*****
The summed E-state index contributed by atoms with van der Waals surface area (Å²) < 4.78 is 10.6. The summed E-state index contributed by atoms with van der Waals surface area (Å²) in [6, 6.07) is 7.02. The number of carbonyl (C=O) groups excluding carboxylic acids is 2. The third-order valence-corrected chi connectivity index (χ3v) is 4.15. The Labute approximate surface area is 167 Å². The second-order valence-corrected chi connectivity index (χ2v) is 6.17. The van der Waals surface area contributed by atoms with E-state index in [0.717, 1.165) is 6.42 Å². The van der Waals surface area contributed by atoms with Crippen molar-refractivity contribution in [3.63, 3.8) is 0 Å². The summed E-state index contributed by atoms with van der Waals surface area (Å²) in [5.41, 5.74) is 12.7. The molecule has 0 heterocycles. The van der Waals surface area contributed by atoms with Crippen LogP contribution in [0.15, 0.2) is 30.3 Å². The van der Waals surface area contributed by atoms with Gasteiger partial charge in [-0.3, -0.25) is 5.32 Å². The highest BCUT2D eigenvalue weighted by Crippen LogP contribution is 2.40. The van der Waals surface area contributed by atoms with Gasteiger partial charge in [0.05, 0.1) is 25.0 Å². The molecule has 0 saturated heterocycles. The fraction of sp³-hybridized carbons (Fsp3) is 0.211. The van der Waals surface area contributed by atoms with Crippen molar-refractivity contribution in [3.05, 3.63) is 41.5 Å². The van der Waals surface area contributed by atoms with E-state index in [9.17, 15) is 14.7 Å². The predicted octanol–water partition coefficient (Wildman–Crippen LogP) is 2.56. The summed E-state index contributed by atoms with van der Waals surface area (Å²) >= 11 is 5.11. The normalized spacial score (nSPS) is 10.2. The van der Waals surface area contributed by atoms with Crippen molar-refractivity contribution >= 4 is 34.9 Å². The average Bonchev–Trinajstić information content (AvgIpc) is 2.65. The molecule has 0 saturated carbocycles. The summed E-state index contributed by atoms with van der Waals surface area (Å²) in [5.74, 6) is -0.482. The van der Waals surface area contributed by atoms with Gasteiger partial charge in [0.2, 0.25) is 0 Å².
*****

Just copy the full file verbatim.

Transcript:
The summed E-state index contributed by atoms with van der Waals surface area (Å²) < 4.78 is 10.6. The summed E-state index contributed by atoms with van der Waals surface area (Å²) in [6, 6.07) is 7.02. The number of carbonyl (C=O) groups excluding carboxylic acids is 2. The third-order valence-corrected chi connectivity index (χ3v) is 4.15. The Labute approximate surface area is 167 Å². The second-order valence-corrected chi connectivity index (χ2v) is 6.17. The van der Waals surface area contributed by atoms with E-state index in [0.717, 1.165) is 6.42 Å². The van der Waals surface area contributed by atoms with Crippen molar-refractivity contribution in [3.63, 3.8) is 0 Å². The summed E-state index contributed by atoms with van der Waals surface area (Å²) in [5.41, 5.74) is 12.7. The molecule has 0 heterocycles. The van der Waals surface area contributed by atoms with Crippen LogP contribution in [0.15, 0.2) is 30.3 Å². The van der Waals surface area contributed by atoms with Gasteiger partial charge in [-0.3, -0.25) is 5.32 Å². The highest BCUT2D eigenvalue weighted by Crippen LogP contribution is 2.40. The van der Waals surface area contributed by atoms with Gasteiger partial charge in [0.05, 0.1) is 25.0 Å². The molecule has 0 saturated heterocycles. The fraction of sp³-hybridized carbons (Fsp3) is 0.211. The van der Waals surface area contributed by atoms with Crippen molar-refractivity contribution in [3.05, 3.63) is 41.5 Å². The van der Waals surface area contributed by atoms with E-state index in [9.17, 15) is 14.7 Å². The predicted octanol–water partition coefficient (Wildman–Crippen LogP) is 2.56. The summed E-state index contributed by atoms with van der Waals surface area (Å²) >= 11 is 5.11. The normalized spacial score (nSPS) is 10.2. The van der Waals surface area contributed by atoms with Crippen molar-refractivity contribution >= 4 is 34.9 Å². The average Bonchev–Trinajstić information content (AvgIpc) is 2.65. The molecule has 0 saturated carbocycles. The summed E-state index contributed by atoms with van der Waals surface area (Å²) in [5.74, 6) is -0.482. The van der Waals surface area contributed by atoms with Gasteiger partial charge in [0.2, 0.25) is 0 Å².